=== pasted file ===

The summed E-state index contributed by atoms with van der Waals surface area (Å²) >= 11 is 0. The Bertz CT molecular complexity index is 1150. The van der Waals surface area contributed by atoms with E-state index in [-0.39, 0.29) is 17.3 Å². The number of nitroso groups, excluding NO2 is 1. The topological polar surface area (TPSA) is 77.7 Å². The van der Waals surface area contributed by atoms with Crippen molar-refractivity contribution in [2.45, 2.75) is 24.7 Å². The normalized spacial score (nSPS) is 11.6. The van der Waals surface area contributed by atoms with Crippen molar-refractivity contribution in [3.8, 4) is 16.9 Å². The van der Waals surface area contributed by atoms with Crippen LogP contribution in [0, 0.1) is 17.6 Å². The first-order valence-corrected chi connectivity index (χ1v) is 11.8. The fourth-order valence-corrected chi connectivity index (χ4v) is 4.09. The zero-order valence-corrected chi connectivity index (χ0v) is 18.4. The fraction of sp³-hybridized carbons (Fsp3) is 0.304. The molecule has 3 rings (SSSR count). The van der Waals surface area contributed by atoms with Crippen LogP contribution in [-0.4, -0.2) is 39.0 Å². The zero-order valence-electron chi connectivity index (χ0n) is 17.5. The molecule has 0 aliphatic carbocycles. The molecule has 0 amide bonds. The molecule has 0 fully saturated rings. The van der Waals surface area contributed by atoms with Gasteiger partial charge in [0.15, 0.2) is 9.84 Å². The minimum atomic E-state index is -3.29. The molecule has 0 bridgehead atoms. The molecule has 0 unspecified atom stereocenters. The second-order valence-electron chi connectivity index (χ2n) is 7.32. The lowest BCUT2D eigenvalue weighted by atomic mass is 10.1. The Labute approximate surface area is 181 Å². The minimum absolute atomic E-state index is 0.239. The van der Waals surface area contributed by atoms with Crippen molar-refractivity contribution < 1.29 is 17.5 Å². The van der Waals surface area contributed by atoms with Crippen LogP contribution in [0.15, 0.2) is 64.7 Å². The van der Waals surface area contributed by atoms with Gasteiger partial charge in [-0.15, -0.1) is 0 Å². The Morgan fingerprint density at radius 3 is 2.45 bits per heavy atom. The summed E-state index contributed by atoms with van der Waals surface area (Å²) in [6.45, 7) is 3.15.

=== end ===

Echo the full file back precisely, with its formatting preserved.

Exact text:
The summed E-state index contributed by atoms with van der Waals surface area (Å²) >= 11 is 0. The Bertz CT molecular complexity index is 1150. The van der Waals surface area contributed by atoms with E-state index in [-0.39, 0.29) is 17.3 Å². The number of nitroso groups, excluding NO2 is 1. The topological polar surface area (TPSA) is 77.7 Å². The van der Waals surface area contributed by atoms with Crippen molar-refractivity contribution in [2.45, 2.75) is 24.7 Å². The normalized spacial score (nSPS) is 11.6. The van der Waals surface area contributed by atoms with Crippen molar-refractivity contribution in [3.8, 4) is 16.9 Å². The van der Waals surface area contributed by atoms with Crippen LogP contribution in [0, 0.1) is 17.6 Å². The first-order valence-corrected chi connectivity index (χ1v) is 11.8. The fourth-order valence-corrected chi connectivity index (χ4v) is 4.09. The zero-order valence-corrected chi connectivity index (χ0v) is 18.4. The fraction of sp³-hybridized carbons (Fsp3) is 0.304. The molecule has 3 rings (SSSR count). The van der Waals surface area contributed by atoms with Crippen LogP contribution in [-0.4, -0.2) is 39.0 Å². The zero-order valence-electron chi connectivity index (χ0n) is 17.5. The molecule has 0 aliphatic carbocycles. The molecule has 0 amide bonds. The molecule has 0 fully saturated rings. The van der Waals surface area contributed by atoms with Gasteiger partial charge in [0.15, 0.2) is 9.84 Å². The minimum atomic E-state index is -3.29. The molecule has 0 bridgehead atoms. The molecule has 0 unspecified atom stereocenters. The second-order valence-electron chi connectivity index (χ2n) is 7.32. The lowest BCUT2D eigenvalue weighted by atomic mass is 10.1. The Labute approximate surface area is 181 Å². The minimum absolute atomic E-state index is 0.239. The van der Waals surface area contributed by atoms with Crippen molar-refractivity contribution < 1.29 is 17.5 Å². The van der Waals surface area contributed by atoms with Crippen LogP contribution in [0.15, 0.2) is 64.7 Å². The van der Waals surface area contributed by atoms with Gasteiger partial charge in [-0.15, -0.1) is 0 Å². The Morgan fingerprint density at radius 3 is 2.45 bits per heavy atom. The summed E-state index contributed by atoms with van der Waals surface area (Å²) in [6.45, 7) is 3.15.